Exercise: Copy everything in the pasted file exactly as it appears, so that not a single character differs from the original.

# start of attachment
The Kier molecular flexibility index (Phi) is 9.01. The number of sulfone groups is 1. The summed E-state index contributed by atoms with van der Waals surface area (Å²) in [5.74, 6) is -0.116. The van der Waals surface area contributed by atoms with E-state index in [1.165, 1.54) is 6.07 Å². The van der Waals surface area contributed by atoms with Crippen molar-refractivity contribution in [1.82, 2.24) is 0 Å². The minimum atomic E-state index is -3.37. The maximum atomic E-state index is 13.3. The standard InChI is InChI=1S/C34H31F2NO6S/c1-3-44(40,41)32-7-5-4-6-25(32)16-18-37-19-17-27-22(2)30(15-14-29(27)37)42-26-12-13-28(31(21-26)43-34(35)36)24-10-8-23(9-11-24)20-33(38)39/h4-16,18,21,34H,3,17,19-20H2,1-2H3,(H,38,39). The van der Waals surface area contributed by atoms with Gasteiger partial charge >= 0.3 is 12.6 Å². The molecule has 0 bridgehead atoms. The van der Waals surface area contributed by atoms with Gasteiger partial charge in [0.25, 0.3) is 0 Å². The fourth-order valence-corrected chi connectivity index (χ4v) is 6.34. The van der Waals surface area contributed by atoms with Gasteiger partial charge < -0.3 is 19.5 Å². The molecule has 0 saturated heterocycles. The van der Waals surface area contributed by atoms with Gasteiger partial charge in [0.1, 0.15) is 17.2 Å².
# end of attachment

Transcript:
The Kier molecular flexibility index (Phi) is 9.01. The number of sulfone groups is 1. The summed E-state index contributed by atoms with van der Waals surface area (Å²) in [5.74, 6) is -0.116. The van der Waals surface area contributed by atoms with E-state index in [1.165, 1.54) is 6.07 Å². The van der Waals surface area contributed by atoms with Crippen molar-refractivity contribution in [1.82, 2.24) is 0 Å². The minimum atomic E-state index is -3.37. The maximum atomic E-state index is 13.3. The standard InChI is InChI=1S/C34H31F2NO6S/c1-3-44(40,41)32-7-5-4-6-25(32)16-18-37-19-17-27-22(2)30(15-14-29(27)37)42-26-12-13-28(31(21-26)43-34(35)36)24-10-8-23(9-11-24)20-33(38)39/h4-16,18,21,34H,3,17,19-20H2,1-2H3,(H,38,39). The van der Waals surface area contributed by atoms with Gasteiger partial charge >= 0.3 is 12.6 Å². The molecule has 0 bridgehead atoms. The van der Waals surface area contributed by atoms with Gasteiger partial charge in [0.25, 0.3) is 0 Å². The fourth-order valence-corrected chi connectivity index (χ4v) is 6.34. The van der Waals surface area contributed by atoms with Gasteiger partial charge < -0.3 is 19.5 Å². The molecule has 0 saturated heterocycles. The van der Waals surface area contributed by atoms with Gasteiger partial charge in [0.1, 0.15) is 17.2 Å².